Sittig v. Colvin, No. 1:2016cv02341 - Document 20 (N.D. Ill. 2017)

Court Description: MEMORANDUM Opinion and Order: For the reasons discussed herein, the Court grants the Plaintiff's motion for summary judgment (Dkt. 14), and denies the Commissioner's motion for summary judgment (Dkt. 15.) The Court reverses the Commissioner's decision and remands the case for further proceedings consistent with this opinion. - Signed by the Honorable Susan E. Cox on 5/15/2017. [For further details see order] Mailed notice (np, )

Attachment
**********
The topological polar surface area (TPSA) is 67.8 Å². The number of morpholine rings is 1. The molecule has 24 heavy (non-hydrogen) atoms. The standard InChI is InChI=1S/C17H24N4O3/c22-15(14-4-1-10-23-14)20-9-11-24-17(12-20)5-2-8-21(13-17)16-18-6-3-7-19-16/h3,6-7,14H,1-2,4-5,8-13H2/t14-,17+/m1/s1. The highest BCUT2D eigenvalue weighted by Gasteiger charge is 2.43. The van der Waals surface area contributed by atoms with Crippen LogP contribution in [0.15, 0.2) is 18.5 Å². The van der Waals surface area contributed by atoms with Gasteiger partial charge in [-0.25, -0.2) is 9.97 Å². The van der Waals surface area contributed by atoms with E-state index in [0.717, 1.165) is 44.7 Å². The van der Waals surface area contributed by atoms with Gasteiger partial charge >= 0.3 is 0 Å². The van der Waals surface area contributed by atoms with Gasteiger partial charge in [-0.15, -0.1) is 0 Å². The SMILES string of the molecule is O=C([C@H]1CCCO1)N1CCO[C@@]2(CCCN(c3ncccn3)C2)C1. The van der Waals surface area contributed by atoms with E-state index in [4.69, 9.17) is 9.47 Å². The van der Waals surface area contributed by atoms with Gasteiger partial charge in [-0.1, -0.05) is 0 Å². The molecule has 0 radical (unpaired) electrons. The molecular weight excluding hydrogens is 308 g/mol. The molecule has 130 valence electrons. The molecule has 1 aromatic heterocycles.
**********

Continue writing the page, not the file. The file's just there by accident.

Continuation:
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Sittig v. Colvin Doc. 20 IN THE UNITED STATES DISTRICT COURT FOR THE NORTHERN DISTRICT OF ILLINOIS EASTERN DIVISION LINDA M SITTIG, Plaintiff, v. NANCY A BERRYHILL, Acting Commissioner of the U.S. Social Security Administration, 1 Defendant. ) ) ) ) ) ) ) ) ) ) ) No. 16 C 2341 Magistrate Judge Susan E. Cox MEMORANDUM OPINION AND ORDER Plaintiff Linda Sitting (“Plaintiff”) seeks judicial review of a final decision of the Commissioner of Social Security (“Commissioner”) denying Plaintiff Disability Insurance Benefits (“DIB”) under Title XVI of the Social Security Act. The Court grants the Plaintiff’s motion for summary judgment (Dkt. 14), and denies the Commissioner’s motion for summary judgment (Dkt. 15). The Court reverses the Commissioner’s decision and remands the case for further proceedings consistent with this opinion. STATEMENT I. Procedural History Plaintiff filed a DIB application on January 16, 2013, alleging a disability onset date of August 31, 2007. (R. 65.) Her initial application was denied on May 8, 2013, and again at the reconsideration stage on January 28, 2014. (R. 65, 84.) Plaintiff requested a hearing before an Administrative Law Judge (“ALJ”) on February 6, 2014, and the hearing was scheduled on November 12, 2014. (R. 96, 105.) At the hearing, Plaintiff, who was represented by counsel, 1 Nancy A. Berryhill is substituted for her predecessor, Carolyn W. Colvin, pursuant to Federal Rule of Civil Procedure 25(d). appeared and testified. (R. 31-64.) Vocational expert (“VE”) Richard Fisher also appeared and offered testimony. (R. 31, 51-62.) On January 21, 2015, the ALJ issued a written decision denying Plaintiff’s applications for DIB benefits. (R. 15-26.) Plaintiff requested review of the ALJ’s decision at the Appeals Council and included supplemental evidence in her submission. (R. 204-211, 438-39.) The Appeals Council denied her petition, making the ALJ’s decision the final decision of the Commissioner. (R. at 1-6, 204, 438-39.) Plaintiff then filed this civil action pursuant to 42 U.S.C. §§ 405(g) and 1383(c). II. The ALJ’s Decision As an initial matter, the ALJ found that Plaintiff met the insured status requirements of the Social Security Act through December 31, 2016. (R. 17.) Applying the five-step sequential evaluation process pursuant to 20 C.F.R. § 404.1520, the ALJ found, at step one, that Plaintiff had not engaged in substantial gainful activity since the amended alleged onset date of August 31, 2007. (Id.) At step two, the ALJ determined that Plaintiff had the severe impairments of degenerative disc disease of the cervical and lumbar spine; status-post C5-6 cervical fusion (January 2009) and L5-S1 lumbar fusion (November 2009). (Id.) At step three, the ALJ found that Plaintiff’s impairments did not meet the severity requirements of the listing in 20 C.F.R. Part 404, Subpart P, Appendix 1. (R. 18.) Before step four, the ALJ determined that Plaintiff had the residual functional capacity (“RFC”) to perform a reduced range of light work as defined in 20 CFR 404.1567(c). (R. 18.) The ALJ also found that Plaintiff’s RFC was further limited to lifting, carrying, pushing and/ or pulling up to twenty pounds occasionally and ten pounds frequently; standing and/ or walking up to two hours in an eight-hour day, sitting up to six hours in an eight-hour day, and occasionally stooping and climbing ramps and stairs. (R. 18.) At step four, the ALJ determined that Plaintiff is capable of performing past relevant work a secretary 2 and as a loan originator as those jobs are performed in the national economy. (R. 25-26.) Given these findings, the ALJ concluded that Plaintiff was disabled as defined in the Social Security Act from August 31, 2007 through the date of the ALJ’s decision on January 21, 2015. (R. 26.) DISCUSSION I. Standard of Review The ALJ’s decision must be upheld if it follows the administrative procedure for determining whether the plaintiff is disabled as set forth in the Act, 20 C.F.R. §§ 404.1520(a) and 416.920(a), if it is supported by substantial evidence, and if it is free of legal error. 42 U.S.C. § 405(g). Substantial evidence is “relevant evidence that a reasonable mind might accept as adequate to support a conclusion.” Richardson v. Perales, 402 U.S. 389, 91 S.Ct. 1420, 28 L.Ed.2d 842 (1971). Although we review the ALJ’s decision deferentially, she must nevertheless build a “logical bridge” between the evidence and her conclusion. Moore v. Colvin, 743 F.3d 1118, 1121 (7th Cir. 2014). A “minimal[ ] articulat[ion] of her justification” is enough. Berger v. Astrue, 516 F.3d 539, 545 (7th Cir. 2008). II. The ALJ improperly weighed the opinion evidence Plaintiff argues that the ALJ erred by not addressing or assigning weight to the opinion of state agency medical consultant Richard Bilinsky, M.D. which was more limiting than the ALJ’s ultimate RFC assessment. ALJs “must consider all medical opinions in the record.” Roddy v. Astrue, 705 F.3d 631, 636 (7th Cir. 2013); see 20 C.F.R. § 404.1527(c) (instructing ALJ’s to “evaluate every medical opinion” in the record). Unless an ALJ affords controlling weight to the medical opinion of a treating source, the regulations direct the ALJ to consider all of the following factors when deciding what weight to give “any medical opinion,” including: (1) the examining relationship; (2) the treatment relationship; (3) the extent to which medical evidence 3 supports the opinion; (4) the degree to which the opinion is consistent with the entire record; (5) the physician's specialization if applicable; and (6) other factors which validate or contradict the opinion. 20 C.F.R. § 404.1527(c)(1)-(6). Here, the ALJ did not give controlling weight to any treating physician’s opinion and therefore was required to address the relevant factors in 20 C.F.R. § 404.1527(c) in deciding what weight to give the opinions of the state agency medical and psychological consultants. While the ALJ discussed his weighing of the opinion of state agency consultant James Hinchen, M.D. at the reconsideration level, he ignored the opinion of earlier state agency consultant Dr. Bilinsky without giving any explanation for the omission. This is significant because Dr. Bilinsky’s opinion was more restrictive than that of Dr. Hinchen. Dr. Bilinsky opined that Plaintiff could sit only two hours, in an eight-hour workday, (R. 69-70), whereas, Dr. Hinchen concluded that Plaintiff was less restricted and could sit for a total of six hours, in an eight-hour workday. (R. 79.) The ALJ adopted the findings of Dr. Hinchen in his RFC and in his hypothetical to the VE limiting Plaintiff to sitting a total of six hours, in an eight-hour workday. While the ALJ does not need to discuss every single piece of evidence, he is required to “build a logical bridge from evidence to conclusion.” Vilano v. Astrue, 556 F.3d 558, 562 (7th Cir.2009). Accordingly, the ALJ may not simply ignore a line of evidence, but must “confront the evidence that does not support his conclusion and explain why it was rejected.” Indoranto v. Barnhart, 374 F.3d 470, 474 (7th Cir.2004). Without any discussion of Dr. Bilinsky’s opinion evidence, the ALJ failed to build a logical bridge from the evidence to his conclusion. The Commissioner does not directly address the ALJ’s failure to discuss Dr. Bilinsky’s opinion evidence in her response. The Commissioner merely asserts that the ALJ found “the more recent” state agency opinion of Dr. Hinchen less restrictive than the opinion of treating 4 neurosurgeon Dr. Citcow and therefore gave it “significant weight.” (Def.’s Mem. at 8.) If the Commissioner is implying that the ALJ ignored Dr. Bilinsky’s opinion because it was less recent than the opinion of Dr. Hinchen, this argument fails for two reasons. First, this is not an argument made by the ALJ, and is thus an impermissible post hoc rationalization. Meuser v. Colvin, 838 F.3d 905, 911 (7th Cir. 2016) (citing SEC v. Chenery Corp., 318 U.S. 80, 87-88 (1943)); Kastner v. Astrue, 697 F.3d 642, 648 (7th Cir. 2012) (“Under the Chenery doctrine, the Commissioner’s lawyers cannot defend the agency’s decision on grounds that the agency itself did not embrace.”). Since the ALJ did not give any reason at all for rejecting Dr. Bilinsky’s opinion, his decision cannot be upheld based upon speculation as to his reasons. Second, and more importantly, even if the ALJ dismissed Dr. Bilinsky’s opinion because it was not as recent as that of Dr. Hinchen, the ALJ still did not address any of the requisite factors set forth in 20 C.F.R. § 404.1527(c) such as supportability and consistency to determine what weight to give Dr. Bilinsky’s opinion. See Simila v. Astrue, 573 F.3d 503 (7th Cir. 2009) (“an ALJ is required to determine the weight a nontreating physician’s opinion deserves by examining how well [the nontreating physician] supported and explained his opinion, whether his opinion is consistent with the record, whether [the nontreating physician] is a specialist. . . , and any other factors of which the ALJ is aware.”). Without any such discussion, the ALJ committed reversible error, which requires remand. III. Supplemental Evidence Submitted to the Appeals Council Plaintiff further argues that the Appeals Council erred in rejecting supplemental evidence submitted after the ALJ's decision as not “new and material.” The supplemental evidence at issue is a questionnaire completed by treating physician Denise Verges, M.D. on February 27, 2015, one month after the ALJ issued his decision. Social Security Administration regulations 5 require the Appeals Council to evaluate whether additional evidence is “new, material, and relates to the period on or before the date of the hearing decision” in determining if a case qualifies for review. 20 C.F.R. § 404.970(a). The question of whether the Appeals Council’s decision is reviewable by this Court “is dependent on the grounds on which the Council declined to grant plenary review.” Stepp v. Colvin, 795 F.3d 711, 722 (7th Cir. 2015). If the Appeals Council found that the plaintiff's supplemental evidence was not new, material or time-relevant and did not qualify for review, the district court may review the Appeals Council's decision de novo for legal error. Id. (citing Farrell v. Astrue, 692 F.3d 767, 771 (7th Cir. 2012)). “[I]f the Appeals Council deemed the evidence new, material, and time-relevant, but denied plenary review of the ALJ's decision based on its conclusion that the record—as supplemented—does not demonstrate that the ALJ's decision was ‘contrary to the weight of the evidence,’ the Council's decision not to engage in plenary review is ‘discretionary and unreviewable.’” Id. (citing Perkins v. Chater, 107 F.3d 1290, 1294 (7th Cir. 1997)). Defendant argues that the Appeals Council found the supplemental evidence to be qualifying (i.e,. new, material and time relevant), and under the “weight of the evidence” standard declined plenary review, making the Appeals Council’s decision “not judicially reviewable by this Court.” (Def.’s Mem. at 14-15). However, Defendant does not indicate how she determined that the Appeals Council used “the weight of the evidence” standard. In this case, the Appeals Council indicated that it considered...the additional evidence listed on the enclosed Order of Appeals...considered whether the [ALJ’s] action, findings, or conclusion [was] contrary to the weight of evidence of record...[and] concluded that the additional evidence [did] not provide a basis for changing the [ALJ’s] decision. (R. 2.) The Seventh Circuit has acknowledged that this oft used boilerplate language in denial notices makes discerning the basis for declining plenary review unclear. Farrell, 692 F.3d at 6 771; Stepp, 795 F.3d at 723-25. Recently, the Seventh Circuit interpreted the same boilerplate language to mean that the Appeals Council rejected the evidence as non-qualifying under the regulations. See Stepp, 795 F.3d at 724-25 (determining that language in the denial notice where the Appeals Council “considered whether the [ALJ’s] action, findings, or conclusion [was] contrary to the weight of the evidence of record” was not “sufficiently specific to confirm that the Council had accepted and reviewed the newly submitted evidence.”) As such, the boilerplate language used by the Appeals Council is not dispositive on the issue of the appropriate standard of review. However, in this case, the next sentence in the denial notice clearly indicates that the Appeals Council found the supplemental evidence to be nonqualifying; the Appeals Council indicated that it “looked at a Progress Note from Denise Verges, M.D. dated January 27, 2014” and determined “[t]his document is not new because it is a copy of Exhibit 11F pages 3-6.” (R. 2.) Therefore, this Court finds that the limited question of whether the supplemental evidence is “new and material” and thus qualifying for review, is a question of law subject to de novo review by this Court. Stepp, 795 F.3d at 722; Farrell, 692 F.3d at 771. The Court disagrees with the Appeals Council’s finding that the additional evidence is not “new.” Evidence is “new” if it was “not in existence or available to the claimant at the time of the administrative proceeding.” Stepp, 795 F.3d at 725, quoting Perkins, 107 F.3d at 1296. Here, the Appeals Council made an error when it noted that the evidence was “dated January 27, 2014” and was “a copy of Exhibit 11F pages 3-6.” (Id.) Indeed, the proffered evidence was dated February 27, 2015, not January 27, 2014, and was not in Exhibit 11F; in fact it was not in existence at the time of the hearing, which occurred a month before the questionnaire was completed. Thus, the supplemental evidence is considered “new” under the regulations. 7 The Court also finds the supplemental evidence material. Evidence is “‘material’ … if it creates a reasonable probability that the Commissioner would have reached a different conclusion had the evidence been considered.” Stepp, 795 F.3d at 725, quoting Perkins, 107 F.3d at 1296. Thus, “evidence is material only to the extent that it could have affected the outcome of the ALJ’s decision.” Schmidt v. Barnhart, 395 F.3d 737, 742 (7th Cir. 2005). Here, the ALJ’s decision to adopt the restrictions set out by Dr. Hinchen, the agency consultant at the reconsideration level, rested in large part on his conclusion that “a review of the record in this case reveals no contrary restrictions recommended [by] any treating sources.” (R. 24.) The ALJ emphasized the significance of this by stating, “[t]he fact that the state opinion is more conservative than the opinion offered by a treating source having longitudinal familiarity implies that it is consistent with other substantial evidence.” (Id.) This Court agrees with Plaintiff that “it is reasonable to assume that the ALJ would have placed great weight upon the treating physician’s opinions” given his statements in his decision. (Pl.’s Mem. at 16-17). The supplemental evidence consists of a questionnaire filled out by Plaintiff’s treating neurologist Dr. Verges one month after the hearing, indicating that Plaintiff suffers from “fibromyalgia, osteoarthritis, persistent motor function, disorganization of two or more extremities, mild disturbance of gait and station, sustained disturbance of gross and dexterous movements, and severe pain in multiple joints and muscles.” (R. 438-39.) Plaintiff argues that the additional evidence submitted contains a contrary restriction from a treating source which “could have undermined the state agency consultants’ opinions.” (Pl.’s Mem. at 16.) Indeed, the supplemental evidence provides something previously unavailable—Dr. Verges’ assessment of Plaintiff’s work-related physical capabilities. There is no dispute that Dr. Verges is Plaintiff’s treating neurologist with “longitudinal familiarity” with Plaintiff. The Court finds that there is a 8 reasonable probability that the ALJ could have reached a different conclusion had he considered the newly submitted evidence. Thus, Dr. Verges' opinion specifying the impact of Plaintiff’s medical impairments on physical capabilities including motor function disorganization, disturbance of gait and station, and disturbance of gross and dexterous movements is material within the meaning of § 404.970(a). On remand, the ALJ must consider the newly-submitted evidence in re-assessing the severity of Plaintiff’s impairments. IV. Issues on Remand Plaintiff also argues that the ALJ failed to make a proper credibility determination. The Court does not reach that issue, 2 but notes that the Social Security Administration has recently updated its guidance about evaluating symptoms in disability claims. See SSR 16-3p, 2016 WL 1119029 (effective March 28, 2016). The new ruling eliminates the term “credibility” from the sub-regulatory policies to “clarify that subjective symptom evaluation is not an examination of the individual's character.” Id. at *1. On remand, the ALJ should re-evaluate Claimant's subjective symptoms in light of SSR 16-3p. Although the Court does not make a ruling on the issue of credibility at this time, there are certain concerns that the Court would like the ALJ to address on remand. In particular, SSR 16-3p states that it is “not enough for our adjudicators simply to recite the factors described in the regulations for evaluating symptoms;” instead, “[t]he determination or decision must contain specific reasons for the weight given to the individual's symptoms, be consistent with and supported by the evidence, and be clearly articulated so the individual and any subsequent reviewer can assess how the adjudicator evaluated the individual's symptoms.” On remand, the ALJ should take care to heed the requirements of SSR 16-3p. Further, after considering Dr. Bilinksy’s opinion and the newly submitted opinion by Dr. 2 Because the Court remands on other issues, it need not explore in detail the other arguments posited by Plaintiff on appeal since the analysis would not change the results in this case. The Commissioner, however, should not assume these issues were omitted from the opinion because no error was found. 9 Verges, the ALJ shall reevaluate Plaintiff's RFC, considering all of the evidence of record, including Plaintiff's testimony, and shall explain the basis of his findings in accordance with applicable regulations and rulings. Finally, with the assistance of a VE, the ALJ shall redetermine whether Plaintiff can perform her past relevant work or if there are jobs that exist in significant numbers that Plaintiff can perform. CONCLUSION For the reasons discussed herein, the Court grants the Plaintiff’s motion for summary judgment (Dkt. 14), and denies the Commissioner’s motion for summary judgment (Dkt. 15.) The Court reverses the Commissioner’s decision and remands the case for further proceedings consistent with this opinion. ENTER: DATED: 5/15/2017 ____________________________ Susan E. Cox United States Magistrate Judge 10